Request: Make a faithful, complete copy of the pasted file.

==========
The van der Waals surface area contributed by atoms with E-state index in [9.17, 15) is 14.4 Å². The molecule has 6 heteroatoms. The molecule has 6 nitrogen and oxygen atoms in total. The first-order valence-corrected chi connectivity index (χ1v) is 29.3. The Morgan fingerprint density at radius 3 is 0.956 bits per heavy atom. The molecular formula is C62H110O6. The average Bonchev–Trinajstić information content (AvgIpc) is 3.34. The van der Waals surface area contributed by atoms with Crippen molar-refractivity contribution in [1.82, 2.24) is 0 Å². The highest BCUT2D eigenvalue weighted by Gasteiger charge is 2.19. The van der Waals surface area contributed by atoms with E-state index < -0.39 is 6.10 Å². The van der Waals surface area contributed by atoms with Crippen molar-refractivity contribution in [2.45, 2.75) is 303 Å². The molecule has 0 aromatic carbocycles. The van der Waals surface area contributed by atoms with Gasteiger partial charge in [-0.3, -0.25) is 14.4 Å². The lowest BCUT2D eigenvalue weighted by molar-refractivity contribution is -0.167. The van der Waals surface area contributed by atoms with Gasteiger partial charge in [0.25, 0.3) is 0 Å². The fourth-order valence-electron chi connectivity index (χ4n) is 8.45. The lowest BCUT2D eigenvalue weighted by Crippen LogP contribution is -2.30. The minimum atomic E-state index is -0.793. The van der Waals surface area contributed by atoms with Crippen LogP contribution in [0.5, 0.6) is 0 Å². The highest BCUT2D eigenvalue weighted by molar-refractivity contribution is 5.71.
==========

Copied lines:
The van der Waals surface area contributed by atoms with E-state index in [9.17, 15) is 14.4 Å². The molecule has 6 heteroatoms. The molecule has 6 nitrogen and oxygen atoms in total. The first-order valence-corrected chi connectivity index (χ1v) is 29.3. The Morgan fingerprint density at radius 3 is 0.956 bits per heavy atom. The molecular formula is C62H110O6. The average Bonchev–Trinajstić information content (AvgIpc) is 3.34. The van der Waals surface area contributed by atoms with Crippen molar-refractivity contribution in [1.82, 2.24) is 0 Å². The highest BCUT2D eigenvalue weighted by Gasteiger charge is 2.19. The van der Waals surface area contributed by atoms with E-state index < -0.39 is 6.10 Å². The van der Waals surface area contributed by atoms with Crippen molar-refractivity contribution in [2.45, 2.75) is 303 Å². The molecule has 0 aromatic carbocycles. The van der Waals surface area contributed by atoms with Gasteiger partial charge in [-0.3, -0.25) is 14.4 Å². The lowest BCUT2D eigenvalue weighted by molar-refractivity contribution is -0.167. The van der Waals surface area contributed by atoms with Gasteiger partial charge in [0.25, 0.3) is 0 Å². The fourth-order valence-electron chi connectivity index (χ4n) is 8.45. The lowest BCUT2D eigenvalue weighted by Crippen LogP contribution is -2.30. The minimum atomic E-state index is -0.793. The van der Waals surface area contributed by atoms with Crippen LogP contribution in [0.5, 0.6) is 0 Å². The highest BCUT2D eigenvalue weighted by molar-refractivity contribution is 5.71.